How do I get my startup off the ground and visit the United States? – TechCrunch

Here is another edition of “Dear Sophie”, the advice column that answers questions related to immigration on working in technology companies.

“Your questions are essential to spreading the knowledge that enables people around the world to rise above borders and pursue their dreams,” said Sophie Alcorn, immigration lawyer in Silicon Valley. “Whether you’re in people operations, a founder or looking for a job in Silicon Valley, I’d love to answer your questions in my next column.”

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Dear Sophie,

I am a female entrepreneur who created my first startup a few months ago.

Once my startup has taken off – and COVID-19 is under control – I would like to visit the United States to test the market and meet with investors. What visas would allow me to do this?

—He is remarkable in Nairobi

Dear remarkable:

Congratulations on the creation of your startup! There are many ways to engage with the American startup ecosystem, and you can get started right now, before you even physically come to the United States.

I recommend that you research the programs and resources available to entrepreneurs like you through the U.S. Embassy and consulates near you in your home country. I recently interviewed Lilly Wahl-Tuco, a foreign service officer who worked for the US State Department for 15 years, on my podcast.

Wahl-Tuco discussed some of the State Department’s resources – including programs, competitions, and grants – made available by U.S. embassies and consulates for entrepreneurs living in the region.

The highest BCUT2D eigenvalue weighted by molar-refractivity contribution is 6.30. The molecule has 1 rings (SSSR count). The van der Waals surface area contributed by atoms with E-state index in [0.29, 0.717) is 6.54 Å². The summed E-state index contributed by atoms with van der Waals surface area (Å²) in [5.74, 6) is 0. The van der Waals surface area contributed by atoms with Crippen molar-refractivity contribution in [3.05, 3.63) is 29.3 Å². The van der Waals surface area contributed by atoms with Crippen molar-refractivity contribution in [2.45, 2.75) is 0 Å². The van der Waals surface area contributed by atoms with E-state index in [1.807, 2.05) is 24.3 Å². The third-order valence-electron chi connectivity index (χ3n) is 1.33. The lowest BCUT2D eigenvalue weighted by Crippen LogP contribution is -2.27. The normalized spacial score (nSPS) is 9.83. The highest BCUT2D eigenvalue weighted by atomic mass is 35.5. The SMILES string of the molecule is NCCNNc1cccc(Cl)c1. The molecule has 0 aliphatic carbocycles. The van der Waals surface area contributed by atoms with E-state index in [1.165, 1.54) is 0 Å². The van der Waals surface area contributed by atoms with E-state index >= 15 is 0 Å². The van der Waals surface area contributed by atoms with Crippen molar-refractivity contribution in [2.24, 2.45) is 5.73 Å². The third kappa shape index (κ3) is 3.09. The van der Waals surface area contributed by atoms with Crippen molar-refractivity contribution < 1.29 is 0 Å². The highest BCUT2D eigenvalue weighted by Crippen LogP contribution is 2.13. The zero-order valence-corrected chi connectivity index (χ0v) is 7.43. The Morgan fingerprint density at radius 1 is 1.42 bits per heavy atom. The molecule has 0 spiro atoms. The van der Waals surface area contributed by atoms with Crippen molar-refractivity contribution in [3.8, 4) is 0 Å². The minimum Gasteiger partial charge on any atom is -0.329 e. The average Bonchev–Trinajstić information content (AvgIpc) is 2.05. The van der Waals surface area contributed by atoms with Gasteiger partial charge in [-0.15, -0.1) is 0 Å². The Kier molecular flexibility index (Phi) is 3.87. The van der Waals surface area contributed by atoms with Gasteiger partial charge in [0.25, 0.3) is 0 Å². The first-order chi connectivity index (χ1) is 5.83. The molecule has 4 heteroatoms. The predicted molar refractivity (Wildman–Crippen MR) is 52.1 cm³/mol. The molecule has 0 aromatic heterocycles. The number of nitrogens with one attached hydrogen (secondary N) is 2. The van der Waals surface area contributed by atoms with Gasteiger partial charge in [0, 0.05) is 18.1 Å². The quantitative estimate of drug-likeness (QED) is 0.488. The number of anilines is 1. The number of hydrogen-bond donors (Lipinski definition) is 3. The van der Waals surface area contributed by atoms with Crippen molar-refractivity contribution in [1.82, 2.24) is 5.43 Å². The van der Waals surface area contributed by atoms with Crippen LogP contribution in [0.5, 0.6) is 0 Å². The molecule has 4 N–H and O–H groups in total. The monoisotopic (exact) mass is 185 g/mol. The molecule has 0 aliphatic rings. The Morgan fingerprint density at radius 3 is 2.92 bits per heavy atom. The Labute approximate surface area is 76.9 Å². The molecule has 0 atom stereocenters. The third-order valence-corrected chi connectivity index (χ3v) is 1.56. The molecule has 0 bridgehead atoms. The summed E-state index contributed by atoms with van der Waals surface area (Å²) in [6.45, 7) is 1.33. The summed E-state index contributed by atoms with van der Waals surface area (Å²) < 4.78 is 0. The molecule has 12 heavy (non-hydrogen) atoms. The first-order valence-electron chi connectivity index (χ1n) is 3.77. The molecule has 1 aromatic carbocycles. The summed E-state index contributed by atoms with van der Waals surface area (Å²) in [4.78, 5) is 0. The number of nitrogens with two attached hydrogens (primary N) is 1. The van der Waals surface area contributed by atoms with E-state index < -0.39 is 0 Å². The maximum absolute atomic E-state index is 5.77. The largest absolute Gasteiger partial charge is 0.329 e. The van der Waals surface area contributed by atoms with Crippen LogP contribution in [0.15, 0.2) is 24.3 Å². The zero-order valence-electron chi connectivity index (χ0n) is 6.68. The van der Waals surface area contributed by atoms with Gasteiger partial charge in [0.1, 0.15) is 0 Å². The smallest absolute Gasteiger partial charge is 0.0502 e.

A composite image of immigration lawyer Sophie Alcorn in front of a background with a TechCrunch logo.

Image credits: Joanna Buniak / Sophie Alcorn (Opens in a new window)

As the Senior Environmental, Science, Technology and Health (ESTH) Officer at the U.S. Embassy in Bosnia and Herzegovina in 2015, Wahl-Tuco was tasked with energizing Bosnian entrepreneurs . After traveling across the country, visiting each incubator, and meeting with several entrepreneurs, Wahl-Tuco said she was surprised most of the people she spoke with were unaware of the resources the U.S. government offers through of its embassies.

She recommends that entrepreneurs reach out, network, and research online to understand what’s on offer in their country or even if other foreign embassies offer resources and programs for entrepreneurs.

Wahl-Tuco also suggested that entrepreneurs contact their local U.S. embassy. For example, you can contact the US Embassy in Kenya to see if you can discuss your startup and business plan with an ESTH agent (if there is one) or someone from other there. Getting in touch with embassy staff can open up a lot of opportunities.

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